Sub-Saharan Africa is one of the world’s fastest-growing economic regions, and is now showing signs that it may soon become a hub for innovation as well.
The Global Innovation Index (GII) is an annual ranking of countries according to their potential for research and development. Though European countries topped the list as usual, analysts from Cornell University and the World Intellectual Property Association noticed a striking trend in low-income African countries.
“Overall, sub-Saharan Africa has seen the most significant improvement of all regions in the GII rankings,” analysts wrote last week in a press release.
This seventh annual report focused on the “human factor” necessary for innovative countries to succeed. Researchers explored how various public and private agencies made the most of the human capital available to them, using indicators such as science and math test scores, student-teacher ratios in schools, and the number of corporate firms that offer employees formal training.
“Many sub-Saharan African countries are fostering innovation through the implementation of various initiatives and programmes,” the report says, citing examples such as a Rwandan endowment fund aimed at furthering innovation in manufacturing and agriculture, or Gambia’s Ministry of Trade and its focus on infrastructure development.
They used the term “innovation learners” to describe any an economy that performed at least 10 percent higher on the index than its peers with a similar gross domestic product, ranked by income level.
China, Mongolia and the Republic of Moldova earned this distinction among the high- and middle-income category. But for low-income countries, sub-Saharan Africa dominated. Kenya, Uganda, Mozambique, Rwanda, Malawi, Gambia and Burkina Faso all made the list.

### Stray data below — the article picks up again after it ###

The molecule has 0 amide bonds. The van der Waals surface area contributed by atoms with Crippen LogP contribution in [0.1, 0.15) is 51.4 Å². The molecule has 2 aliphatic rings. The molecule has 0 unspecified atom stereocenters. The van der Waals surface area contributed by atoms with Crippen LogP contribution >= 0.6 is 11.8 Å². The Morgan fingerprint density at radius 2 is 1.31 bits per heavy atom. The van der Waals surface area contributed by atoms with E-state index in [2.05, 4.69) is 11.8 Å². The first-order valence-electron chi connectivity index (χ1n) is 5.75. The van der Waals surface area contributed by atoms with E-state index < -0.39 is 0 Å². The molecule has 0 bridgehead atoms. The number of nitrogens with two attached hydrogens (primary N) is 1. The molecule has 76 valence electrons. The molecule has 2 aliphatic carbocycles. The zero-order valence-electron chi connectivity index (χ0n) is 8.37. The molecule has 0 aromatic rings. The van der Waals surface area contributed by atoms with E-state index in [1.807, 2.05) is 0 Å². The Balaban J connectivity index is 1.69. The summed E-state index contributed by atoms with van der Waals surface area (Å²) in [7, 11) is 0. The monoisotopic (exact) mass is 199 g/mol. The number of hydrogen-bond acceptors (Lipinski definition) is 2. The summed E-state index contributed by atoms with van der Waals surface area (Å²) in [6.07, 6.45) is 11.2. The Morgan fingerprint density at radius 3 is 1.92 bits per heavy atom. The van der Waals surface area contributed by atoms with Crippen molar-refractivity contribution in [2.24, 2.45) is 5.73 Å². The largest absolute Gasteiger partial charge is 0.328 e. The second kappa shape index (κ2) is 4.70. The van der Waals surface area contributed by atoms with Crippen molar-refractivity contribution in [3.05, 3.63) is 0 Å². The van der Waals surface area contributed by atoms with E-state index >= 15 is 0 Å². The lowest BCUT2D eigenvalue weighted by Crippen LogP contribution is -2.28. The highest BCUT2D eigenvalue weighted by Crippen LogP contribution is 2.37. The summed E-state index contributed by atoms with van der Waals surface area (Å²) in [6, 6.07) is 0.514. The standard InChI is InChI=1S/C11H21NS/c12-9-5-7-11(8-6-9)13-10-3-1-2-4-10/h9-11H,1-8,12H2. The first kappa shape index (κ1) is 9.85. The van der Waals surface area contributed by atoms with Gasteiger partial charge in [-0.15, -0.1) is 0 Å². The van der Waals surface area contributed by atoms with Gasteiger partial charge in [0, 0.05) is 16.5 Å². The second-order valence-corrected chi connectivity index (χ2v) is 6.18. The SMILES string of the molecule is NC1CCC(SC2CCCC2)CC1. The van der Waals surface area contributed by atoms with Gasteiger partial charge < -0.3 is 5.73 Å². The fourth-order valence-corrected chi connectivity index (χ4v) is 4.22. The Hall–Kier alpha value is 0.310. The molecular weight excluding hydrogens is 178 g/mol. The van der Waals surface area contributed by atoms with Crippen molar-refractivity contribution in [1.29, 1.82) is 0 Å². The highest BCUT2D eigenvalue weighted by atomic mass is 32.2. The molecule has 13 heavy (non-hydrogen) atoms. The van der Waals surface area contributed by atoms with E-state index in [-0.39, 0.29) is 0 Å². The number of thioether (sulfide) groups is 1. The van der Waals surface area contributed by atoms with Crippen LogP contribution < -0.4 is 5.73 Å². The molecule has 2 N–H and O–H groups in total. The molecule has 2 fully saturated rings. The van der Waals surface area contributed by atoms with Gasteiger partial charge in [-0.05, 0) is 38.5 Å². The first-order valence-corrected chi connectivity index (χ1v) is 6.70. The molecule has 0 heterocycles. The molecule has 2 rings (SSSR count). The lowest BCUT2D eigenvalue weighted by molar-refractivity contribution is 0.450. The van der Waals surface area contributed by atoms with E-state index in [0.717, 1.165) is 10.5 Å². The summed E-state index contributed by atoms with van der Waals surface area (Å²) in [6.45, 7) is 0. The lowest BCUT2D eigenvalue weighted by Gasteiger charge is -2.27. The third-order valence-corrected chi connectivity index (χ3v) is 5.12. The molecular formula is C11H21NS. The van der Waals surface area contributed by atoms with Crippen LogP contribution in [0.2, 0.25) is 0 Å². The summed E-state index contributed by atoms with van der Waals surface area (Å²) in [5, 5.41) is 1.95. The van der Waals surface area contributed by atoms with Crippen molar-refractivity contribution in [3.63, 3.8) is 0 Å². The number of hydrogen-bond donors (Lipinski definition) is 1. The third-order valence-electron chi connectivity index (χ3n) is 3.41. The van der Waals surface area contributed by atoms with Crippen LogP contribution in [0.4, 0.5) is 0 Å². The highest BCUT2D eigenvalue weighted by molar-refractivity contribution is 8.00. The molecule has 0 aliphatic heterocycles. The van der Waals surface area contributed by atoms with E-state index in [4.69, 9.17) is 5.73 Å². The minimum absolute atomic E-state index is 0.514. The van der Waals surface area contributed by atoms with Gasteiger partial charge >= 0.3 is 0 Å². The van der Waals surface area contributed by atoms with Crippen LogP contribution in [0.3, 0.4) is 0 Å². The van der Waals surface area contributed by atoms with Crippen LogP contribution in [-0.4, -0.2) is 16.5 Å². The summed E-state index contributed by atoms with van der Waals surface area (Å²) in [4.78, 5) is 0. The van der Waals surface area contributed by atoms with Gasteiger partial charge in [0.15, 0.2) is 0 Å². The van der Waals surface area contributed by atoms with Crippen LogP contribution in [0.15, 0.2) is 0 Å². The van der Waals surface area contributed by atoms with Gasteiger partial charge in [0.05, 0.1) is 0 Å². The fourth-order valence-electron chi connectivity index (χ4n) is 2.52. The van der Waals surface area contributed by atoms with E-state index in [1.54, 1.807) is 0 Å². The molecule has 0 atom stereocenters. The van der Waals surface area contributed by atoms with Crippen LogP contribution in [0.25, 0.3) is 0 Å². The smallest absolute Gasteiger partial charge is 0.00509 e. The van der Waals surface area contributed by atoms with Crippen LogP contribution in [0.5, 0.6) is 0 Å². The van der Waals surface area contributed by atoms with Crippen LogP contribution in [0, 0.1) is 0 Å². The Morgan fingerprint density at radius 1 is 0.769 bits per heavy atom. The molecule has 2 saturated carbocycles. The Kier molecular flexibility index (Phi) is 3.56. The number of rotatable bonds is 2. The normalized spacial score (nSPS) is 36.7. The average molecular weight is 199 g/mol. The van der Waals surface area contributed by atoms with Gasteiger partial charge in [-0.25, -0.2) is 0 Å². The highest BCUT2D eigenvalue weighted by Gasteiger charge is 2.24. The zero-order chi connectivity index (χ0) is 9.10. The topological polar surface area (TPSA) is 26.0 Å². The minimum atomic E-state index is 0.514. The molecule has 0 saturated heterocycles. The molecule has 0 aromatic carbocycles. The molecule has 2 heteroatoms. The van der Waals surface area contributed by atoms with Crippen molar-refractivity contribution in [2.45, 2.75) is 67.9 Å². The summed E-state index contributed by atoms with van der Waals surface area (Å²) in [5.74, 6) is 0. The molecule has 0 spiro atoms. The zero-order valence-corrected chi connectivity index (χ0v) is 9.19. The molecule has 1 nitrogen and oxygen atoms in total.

“These ‘innovation learners’ demonstrate rising levels of innovation results because of improvements made to institutional frameworks, a skilled labor force with expanded tertiary education, better innovation infrastructures, a deeper integration with global credit investment and trade markets, and a sophisticated business community -- even if progress on these dimensions is not uniform across their economies.”
Of 33 African countries surveyed, 17 improved their rankings this year. In the region, Côte d’Ivoire showed the greatest improvement, moving up 20 places in the global rankings. Mauritius moved up 13 places to place 40th overall.
The top-ranking countries overall were European, with Switzerland ranking first, followed by the United Kingdom and Sweden.
Though the region still has a long way to go, it’s been making great strides in other categories as well.
Earlier this year the Heritage Organization dubbed sub-Saharan Africa the second-most-improved region in terms of economic freedom.
“No other region has made greater strides in economic freedom than sub-Saharan Africa over the past three years,” its analysts wrote in its most recent Index of Economic Freedom.